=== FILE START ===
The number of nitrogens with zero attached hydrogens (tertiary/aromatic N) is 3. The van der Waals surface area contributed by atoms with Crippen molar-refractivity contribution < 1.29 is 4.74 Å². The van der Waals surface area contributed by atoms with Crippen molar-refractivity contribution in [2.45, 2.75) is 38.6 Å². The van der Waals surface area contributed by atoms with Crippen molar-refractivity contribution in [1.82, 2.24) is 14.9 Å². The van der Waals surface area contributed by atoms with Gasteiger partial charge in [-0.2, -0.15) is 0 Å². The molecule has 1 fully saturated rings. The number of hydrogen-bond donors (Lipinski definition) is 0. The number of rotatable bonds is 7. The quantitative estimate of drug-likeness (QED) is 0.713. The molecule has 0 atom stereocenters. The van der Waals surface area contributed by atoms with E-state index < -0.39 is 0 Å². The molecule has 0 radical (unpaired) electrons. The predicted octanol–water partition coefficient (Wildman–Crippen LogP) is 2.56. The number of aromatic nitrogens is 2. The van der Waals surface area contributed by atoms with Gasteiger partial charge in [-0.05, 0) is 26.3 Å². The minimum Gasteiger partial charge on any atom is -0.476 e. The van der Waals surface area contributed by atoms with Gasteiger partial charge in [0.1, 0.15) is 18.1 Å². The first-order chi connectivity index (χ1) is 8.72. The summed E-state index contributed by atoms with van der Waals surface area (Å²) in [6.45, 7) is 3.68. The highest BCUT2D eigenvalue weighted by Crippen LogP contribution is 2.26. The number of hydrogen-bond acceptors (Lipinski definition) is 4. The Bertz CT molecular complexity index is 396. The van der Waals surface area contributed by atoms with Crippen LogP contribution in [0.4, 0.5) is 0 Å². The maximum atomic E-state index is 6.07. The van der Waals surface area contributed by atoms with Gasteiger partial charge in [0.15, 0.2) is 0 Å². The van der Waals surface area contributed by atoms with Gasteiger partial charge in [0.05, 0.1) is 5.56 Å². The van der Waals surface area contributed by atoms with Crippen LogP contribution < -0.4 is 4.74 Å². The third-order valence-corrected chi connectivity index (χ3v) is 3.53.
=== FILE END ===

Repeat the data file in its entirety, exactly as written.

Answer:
The number of nitrogens with zero attached hydrogens (tertiary/aromatic N) is 3. The van der Waals surface area contributed by atoms with Crippen molar-refractivity contribution < 1.29 is 4.74 Å². The van der Waals surface area contributed by atoms with Crippen molar-refractivity contribution in [2.45, 2.75) is 38.6 Å². The van der Waals surface area contributed by atoms with Crippen molar-refractivity contribution in [1.82, 2.24) is 14.9 Å². The van der Waals surface area contributed by atoms with Gasteiger partial charge in [-0.2, -0.15) is 0 Å². The molecule has 1 fully saturated rings. The number of hydrogen-bond donors (Lipinski definition) is 0. The number of rotatable bonds is 7. The quantitative estimate of drug-likeness (QED) is 0.713. The molecule has 0 atom stereocenters. The van der Waals surface area contributed by atoms with E-state index < -0.39 is 0 Å². The molecule has 0 radical (unpaired) electrons. The predicted octanol–water partition coefficient (Wildman–Crippen LogP) is 2.56. The number of aromatic nitrogens is 2. The van der Waals surface area contributed by atoms with Gasteiger partial charge in [-0.05, 0) is 26.3 Å². The minimum Gasteiger partial charge on any atom is -0.476 e. The van der Waals surface area contributed by atoms with Gasteiger partial charge in [0.1, 0.15) is 18.1 Å². The first-order chi connectivity index (χ1) is 8.72. The summed E-state index contributed by atoms with van der Waals surface area (Å²) in [6.45, 7) is 3.68. The highest BCUT2D eigenvalue weighted by Crippen LogP contribution is 2.26. The number of hydrogen-bond acceptors (Lipinski definition) is 4. The Bertz CT molecular complexity index is 396. The van der Waals surface area contributed by atoms with Crippen LogP contribution in [0.4, 0.5) is 0 Å². The maximum atomic E-state index is 6.07. The van der Waals surface area contributed by atoms with Gasteiger partial charge in [0.15, 0.2) is 0 Å². The van der Waals surface area contributed by atoms with Gasteiger partial charge in [0.05, 0.1) is 5.56 Å². The van der Waals surface area contributed by atoms with Crippen LogP contribution < -0.4 is 4.74 Å². The third-order valence-corrected chi connectivity index (χ3v) is 3.53.